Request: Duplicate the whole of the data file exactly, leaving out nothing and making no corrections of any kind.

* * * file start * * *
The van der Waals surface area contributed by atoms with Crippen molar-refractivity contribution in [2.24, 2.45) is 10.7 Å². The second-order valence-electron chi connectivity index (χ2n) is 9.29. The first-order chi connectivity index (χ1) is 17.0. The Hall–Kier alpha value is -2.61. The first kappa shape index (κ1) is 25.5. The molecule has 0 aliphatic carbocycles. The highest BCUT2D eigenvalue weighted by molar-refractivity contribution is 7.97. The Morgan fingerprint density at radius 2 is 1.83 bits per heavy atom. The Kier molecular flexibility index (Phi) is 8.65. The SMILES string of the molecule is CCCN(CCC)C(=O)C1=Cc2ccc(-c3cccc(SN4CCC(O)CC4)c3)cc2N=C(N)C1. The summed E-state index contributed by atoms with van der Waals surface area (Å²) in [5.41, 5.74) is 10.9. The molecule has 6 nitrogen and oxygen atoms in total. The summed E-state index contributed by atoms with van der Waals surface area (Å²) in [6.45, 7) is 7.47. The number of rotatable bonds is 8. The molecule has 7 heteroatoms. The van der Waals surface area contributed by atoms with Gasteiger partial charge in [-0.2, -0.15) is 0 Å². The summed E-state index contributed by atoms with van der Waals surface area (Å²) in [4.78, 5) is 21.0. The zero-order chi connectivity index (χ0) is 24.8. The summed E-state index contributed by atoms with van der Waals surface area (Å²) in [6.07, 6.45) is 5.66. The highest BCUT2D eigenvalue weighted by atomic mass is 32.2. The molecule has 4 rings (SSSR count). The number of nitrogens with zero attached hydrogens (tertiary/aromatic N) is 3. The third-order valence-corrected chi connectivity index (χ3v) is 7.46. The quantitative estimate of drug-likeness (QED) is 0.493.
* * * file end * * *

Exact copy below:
The van der Waals surface area contributed by atoms with Crippen molar-refractivity contribution in [2.24, 2.45) is 10.7 Å². The second-order valence-electron chi connectivity index (χ2n) is 9.29. The first-order chi connectivity index (χ1) is 17.0. The Hall–Kier alpha value is -2.61. The first kappa shape index (κ1) is 25.5. The molecule has 0 aliphatic carbocycles. The highest BCUT2D eigenvalue weighted by molar-refractivity contribution is 7.97. The Morgan fingerprint density at radius 2 is 1.83 bits per heavy atom. The Kier molecular flexibility index (Phi) is 8.65. The SMILES string of the molecule is CCCN(CCC)C(=O)C1=Cc2ccc(-c3cccc(SN4CCC(O)CC4)c3)cc2N=C(N)C1. The summed E-state index contributed by atoms with van der Waals surface area (Å²) in [5.41, 5.74) is 10.9. The molecule has 6 nitrogen and oxygen atoms in total. The summed E-state index contributed by atoms with van der Waals surface area (Å²) in [6.45, 7) is 7.47. The number of rotatable bonds is 8. The molecule has 7 heteroatoms. The van der Waals surface area contributed by atoms with Gasteiger partial charge in [-0.2, -0.15) is 0 Å². The summed E-state index contributed by atoms with van der Waals surface area (Å²) in [4.78, 5) is 21.0. The zero-order chi connectivity index (χ0) is 24.8. The summed E-state index contributed by atoms with van der Waals surface area (Å²) in [6.07, 6.45) is 5.66. The highest BCUT2D eigenvalue weighted by atomic mass is 32.2. The molecule has 4 rings (SSSR count). The number of nitrogens with zero attached hydrogens (tertiary/aromatic N) is 3. The third-order valence-corrected chi connectivity index (χ3v) is 7.46. The quantitative estimate of drug-likeness (QED) is 0.493.